Does the time window we choose to fast matter?
"Hi, Gary, curious to pick your brain about fasting windows":
"But, importantly, the time window we choose to fast matters. Fasting in the evening and overnight, then eating early in the day is the pattern that has the most profound benefits. The research is clear that people who eat in the morning and afternoon have healthier blood lipid profiles and better blood sugar control and tend to weigh less than those who eat late in the day. And people who eat breakfast tend to have better overall nutrient intakes than those who skip it. Also, eating during the waking hours, when your mental and physical demands are highest, gives you the fuel to perform at your best."
The person asking about intermittent fasting is best described as an extreme adventurer. He is preparing for an immense adventure that is going to test him to his limits and more. For longer than a month, he will exercise day and night to exhaustion, often in extreme stormy conditions. He has to take with him everything he requires. He will be alone and there will be no stops for refreshments along the way. He is not ready to announce his plans so I will say no more about what the expedition will be, other than to say that it is life threatening even for the most prepared adventurer. He requires extreme fitness. Strength, endurance and general all-round physical and mental hardness are what he must possess.
Intermittent fasting has been a topic of advice and discussion. The article in question is about fasting for weight loss and for improving one's health profile. Our adventurer's needs differ. He must not lose weight; he must begin his expedition with a reasonable layer of fat, which will be a source of energy and also insulation from the cold. What he must concentrate on is turning himself into an efficient fat-burning machine. My experience tells me it takes several months to become an efficient fat burner, so he must start now: eating low carbohydrate during the day while pushing his limits of strength and endurance. Adopting a low carbohydrate way of eating for most of the day, especially when exercising is the way to go.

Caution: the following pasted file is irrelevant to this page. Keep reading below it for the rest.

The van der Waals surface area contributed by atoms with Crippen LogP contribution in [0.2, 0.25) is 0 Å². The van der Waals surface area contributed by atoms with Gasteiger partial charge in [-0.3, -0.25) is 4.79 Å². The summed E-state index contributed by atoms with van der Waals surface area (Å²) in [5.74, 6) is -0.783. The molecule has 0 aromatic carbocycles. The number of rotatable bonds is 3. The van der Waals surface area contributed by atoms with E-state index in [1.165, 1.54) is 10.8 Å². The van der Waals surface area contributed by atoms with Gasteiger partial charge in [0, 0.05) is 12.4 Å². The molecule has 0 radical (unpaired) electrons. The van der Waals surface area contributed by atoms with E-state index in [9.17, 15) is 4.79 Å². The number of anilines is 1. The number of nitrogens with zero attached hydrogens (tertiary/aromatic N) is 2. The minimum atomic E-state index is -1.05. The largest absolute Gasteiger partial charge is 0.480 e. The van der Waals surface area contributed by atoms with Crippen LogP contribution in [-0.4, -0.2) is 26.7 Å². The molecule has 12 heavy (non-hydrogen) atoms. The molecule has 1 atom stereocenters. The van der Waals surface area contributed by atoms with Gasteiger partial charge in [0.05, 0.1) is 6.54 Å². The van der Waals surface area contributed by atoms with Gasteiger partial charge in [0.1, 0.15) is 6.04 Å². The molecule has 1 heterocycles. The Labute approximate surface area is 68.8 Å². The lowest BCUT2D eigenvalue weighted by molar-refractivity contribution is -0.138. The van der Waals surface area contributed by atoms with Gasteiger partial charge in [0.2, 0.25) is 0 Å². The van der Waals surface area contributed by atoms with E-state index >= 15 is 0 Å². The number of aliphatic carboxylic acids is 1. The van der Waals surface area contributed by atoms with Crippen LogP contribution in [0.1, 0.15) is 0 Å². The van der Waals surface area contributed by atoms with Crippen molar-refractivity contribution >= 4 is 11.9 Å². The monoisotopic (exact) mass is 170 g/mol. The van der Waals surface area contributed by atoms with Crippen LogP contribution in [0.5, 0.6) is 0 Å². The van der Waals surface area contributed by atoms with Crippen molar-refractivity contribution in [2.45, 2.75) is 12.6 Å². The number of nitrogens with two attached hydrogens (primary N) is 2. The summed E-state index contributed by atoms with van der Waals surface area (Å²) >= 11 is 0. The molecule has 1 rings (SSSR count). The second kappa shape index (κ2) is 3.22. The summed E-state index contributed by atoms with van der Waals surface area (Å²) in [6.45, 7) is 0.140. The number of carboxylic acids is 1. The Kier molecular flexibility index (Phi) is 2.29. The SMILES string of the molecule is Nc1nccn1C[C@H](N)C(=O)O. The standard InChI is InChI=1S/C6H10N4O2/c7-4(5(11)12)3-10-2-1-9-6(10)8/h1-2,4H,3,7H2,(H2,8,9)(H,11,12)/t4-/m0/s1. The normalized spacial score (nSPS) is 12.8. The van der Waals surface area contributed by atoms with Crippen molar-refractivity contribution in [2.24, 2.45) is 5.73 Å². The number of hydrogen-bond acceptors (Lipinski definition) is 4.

Unless he must lose fat weight, a low-carbohydrate diet must be energy neutral - not energy deficient. Our adventurer needs to do enormous amounts of exercise while being low carbohydrate but still energy neutral. This means cutting out foods such as rice, bread, sugar, milk, soft drinks and juice, while increasing the intake of foods that contain lots of fat and oil and quite low in carbs, such as coconut and olive oil, cream, salads, nuts, beans, eggs, fish and meat. This is actually quite easy to do because food that is high in fat and oil is very high in energy (energy dense), so it does not take much to offset the energy burned during extreme exercise. Unlike carbohydrate-based foods, the food being emphasised is high in nutrients, such as the fat-soluble vitamins. The fat-soluble vitamins are immune-boosting, which has to be a good thing during these COVID times!
Something to be aware of: excessive protein may be counterproductive, since the excess protein may end up being converted into carbohydrate.
Our adventurer must be practical. He has a family. He has children. If he is fasting during the latter part of the day, he will not be sitting at the table sharing and enjoying the evening meal with the family. There are already too many things interfering with family life nowadays, and I do not want to add another by asking to skip eating with the family. It is more practical to do any special diets during the day, while also doing the bulk of his training, then enjoy a delicious meal with his loved ones. This can include carbohydrates - even pudding; but only if he eats his vegetables! Come morning, the carbs are off the menu again until evening. I call this the "Gentle Keto Diet". You can read more about this topic here: https://www.garymoller.com/blog-1/search/keto